6. Changing jobs. If your current position does not offer enough time for travel, you always have the option to change jobs. This allows a significant break to travel and also allows you to reset with a new employer or group regarding your travel priorities. If you are experiencing physician burnout and feel a lack of time to travel is part of the problem, this may be one of the most viable options to continue practicing.

7. Downgrading privileges. ER Call obligations can often be burdensome and make leaving for extended periods of time impossible. Most hospitals have courtesy privileges which allow a certain number of patient contacts during the privilege period without a requirement to take ER call. I have known several doctors who drop to courtesy privileges until this “patient touch” number is reached and often avoid 12-18 months of ER call in a 24-month appointment period. I’m not endorsing this method (especially as I’ve been on the bad end of this — taking extra call for these docs who have dropped out of the call pool), but am listing it as a possibility to pursue and consider if the alternative is burnout.

8. Locums. Locums Tenens is another alternative to obtain significant time off. We negotiated with our current hospital to provide locums at set intervals for A and I to be able to travel internationally. Ideally, having a hospital cover this call is key as it can be very expensive depending on the specialty ($1500-$3000/day). Many hospitals may offer to cover this for a week or two at a time as an alternative to their docs dropping to courtesy privileges indefinitely.

9. Sabbatical. There is at least one multispecialty group in the West Coast of which I’m aware that offers their docs a one-year sabbatical after 10 years of service. Docs I spoke with use this time to do a mini-fellowship, do locums work or just chill out locally or abroad. Alternatively, joining a single specialty group of like-minded docs could make this a possibility. A group of five could allow someone to take a three month leave every 15 months or so in rotation. That would be sweet, right? I think this may become more common as millennial docs take over the majority of positions of single specialty groups in the next few decades.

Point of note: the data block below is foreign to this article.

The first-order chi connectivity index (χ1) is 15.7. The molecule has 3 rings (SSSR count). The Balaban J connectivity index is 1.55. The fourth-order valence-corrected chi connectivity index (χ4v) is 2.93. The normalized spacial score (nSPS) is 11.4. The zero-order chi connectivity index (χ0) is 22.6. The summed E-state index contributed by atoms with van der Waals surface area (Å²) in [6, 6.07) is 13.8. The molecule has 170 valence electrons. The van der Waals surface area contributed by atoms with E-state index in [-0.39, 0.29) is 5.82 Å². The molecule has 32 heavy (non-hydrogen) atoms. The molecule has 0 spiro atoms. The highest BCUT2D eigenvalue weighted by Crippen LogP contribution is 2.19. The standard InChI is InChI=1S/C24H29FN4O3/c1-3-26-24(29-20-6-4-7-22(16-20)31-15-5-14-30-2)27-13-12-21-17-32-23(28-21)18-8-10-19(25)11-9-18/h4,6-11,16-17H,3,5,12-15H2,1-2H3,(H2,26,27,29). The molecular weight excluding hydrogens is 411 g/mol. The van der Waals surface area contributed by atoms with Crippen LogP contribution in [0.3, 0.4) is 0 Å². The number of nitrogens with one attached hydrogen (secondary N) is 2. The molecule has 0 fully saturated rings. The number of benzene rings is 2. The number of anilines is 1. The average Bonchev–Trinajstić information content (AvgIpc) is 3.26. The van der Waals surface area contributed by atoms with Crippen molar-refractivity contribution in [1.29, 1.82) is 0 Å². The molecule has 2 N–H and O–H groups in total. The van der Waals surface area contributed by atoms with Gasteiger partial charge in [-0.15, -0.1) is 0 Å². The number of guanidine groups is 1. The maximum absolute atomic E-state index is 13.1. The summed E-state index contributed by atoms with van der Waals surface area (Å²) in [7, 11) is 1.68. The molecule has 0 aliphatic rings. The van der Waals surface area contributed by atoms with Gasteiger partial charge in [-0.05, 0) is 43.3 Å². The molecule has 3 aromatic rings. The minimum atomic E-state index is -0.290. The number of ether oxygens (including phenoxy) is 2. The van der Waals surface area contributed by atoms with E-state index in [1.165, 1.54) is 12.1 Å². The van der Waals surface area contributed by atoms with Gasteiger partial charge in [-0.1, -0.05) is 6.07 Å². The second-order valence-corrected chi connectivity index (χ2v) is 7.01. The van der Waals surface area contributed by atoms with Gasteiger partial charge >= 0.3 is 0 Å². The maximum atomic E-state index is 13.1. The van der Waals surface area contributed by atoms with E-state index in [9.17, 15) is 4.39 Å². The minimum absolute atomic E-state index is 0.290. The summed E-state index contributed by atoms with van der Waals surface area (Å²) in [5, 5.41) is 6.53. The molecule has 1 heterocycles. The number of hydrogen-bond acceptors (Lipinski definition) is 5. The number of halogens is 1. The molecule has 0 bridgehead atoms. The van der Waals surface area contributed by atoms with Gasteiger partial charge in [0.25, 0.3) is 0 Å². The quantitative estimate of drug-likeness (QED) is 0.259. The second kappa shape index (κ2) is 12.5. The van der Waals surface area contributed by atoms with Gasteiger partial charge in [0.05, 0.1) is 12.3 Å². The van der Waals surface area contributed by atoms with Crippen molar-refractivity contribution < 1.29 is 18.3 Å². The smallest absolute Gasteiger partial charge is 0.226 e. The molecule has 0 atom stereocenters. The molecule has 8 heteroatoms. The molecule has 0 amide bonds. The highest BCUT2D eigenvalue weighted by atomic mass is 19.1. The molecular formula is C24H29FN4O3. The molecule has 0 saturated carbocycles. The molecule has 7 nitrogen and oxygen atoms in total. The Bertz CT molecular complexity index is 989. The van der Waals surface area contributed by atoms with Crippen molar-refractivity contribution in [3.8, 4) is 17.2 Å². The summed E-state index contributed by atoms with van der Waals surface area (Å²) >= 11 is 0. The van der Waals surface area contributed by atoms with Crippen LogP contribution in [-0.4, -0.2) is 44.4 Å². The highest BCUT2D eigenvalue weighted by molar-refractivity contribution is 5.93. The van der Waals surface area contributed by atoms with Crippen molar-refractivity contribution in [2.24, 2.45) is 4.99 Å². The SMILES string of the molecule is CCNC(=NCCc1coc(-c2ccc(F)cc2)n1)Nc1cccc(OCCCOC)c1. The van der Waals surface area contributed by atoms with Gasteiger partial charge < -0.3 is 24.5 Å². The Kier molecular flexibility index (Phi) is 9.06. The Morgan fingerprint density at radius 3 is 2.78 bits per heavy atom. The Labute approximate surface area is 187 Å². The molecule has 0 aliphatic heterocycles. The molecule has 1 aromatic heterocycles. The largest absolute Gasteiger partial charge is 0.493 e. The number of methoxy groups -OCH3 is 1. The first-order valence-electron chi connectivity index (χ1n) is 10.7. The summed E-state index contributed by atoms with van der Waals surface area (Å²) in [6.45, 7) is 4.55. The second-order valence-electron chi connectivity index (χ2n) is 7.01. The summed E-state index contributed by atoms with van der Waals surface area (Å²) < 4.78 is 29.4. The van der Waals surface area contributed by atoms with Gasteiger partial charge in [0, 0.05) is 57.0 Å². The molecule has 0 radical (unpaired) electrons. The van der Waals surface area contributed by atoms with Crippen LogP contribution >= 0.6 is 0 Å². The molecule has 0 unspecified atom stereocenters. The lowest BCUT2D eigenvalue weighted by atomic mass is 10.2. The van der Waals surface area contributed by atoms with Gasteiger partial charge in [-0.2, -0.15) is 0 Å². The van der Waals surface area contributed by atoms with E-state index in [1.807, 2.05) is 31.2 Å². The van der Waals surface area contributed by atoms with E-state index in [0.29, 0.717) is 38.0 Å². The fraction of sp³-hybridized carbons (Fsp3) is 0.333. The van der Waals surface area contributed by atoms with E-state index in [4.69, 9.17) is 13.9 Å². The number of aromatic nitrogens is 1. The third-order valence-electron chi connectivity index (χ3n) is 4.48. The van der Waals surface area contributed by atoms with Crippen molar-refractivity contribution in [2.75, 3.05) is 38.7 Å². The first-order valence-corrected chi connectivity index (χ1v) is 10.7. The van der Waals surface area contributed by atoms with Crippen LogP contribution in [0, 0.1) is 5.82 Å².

10. FMLA. Family medical leave act — have or adopt a child, get your hernia repaired abroad or finally admit that your anxiety/depression requires a bit more than a couple of beers a night to treat. We have federally protected leave, and it can be used for many reasons. As far as I’m aware, there is no legal requirement that the entire maternity/paternity leave be taken in Wisconsin instead of Copenhagen.

11. Financial independence. Save, save, save. If your expenses are low and your savings rate is high then it won’t be long until you can take a part-time job or you can stop working entirely.

“Sightsee, MD” are surgeons who blog at their self-titled site, Sightsee MD.

Image credit: Shutterstock.com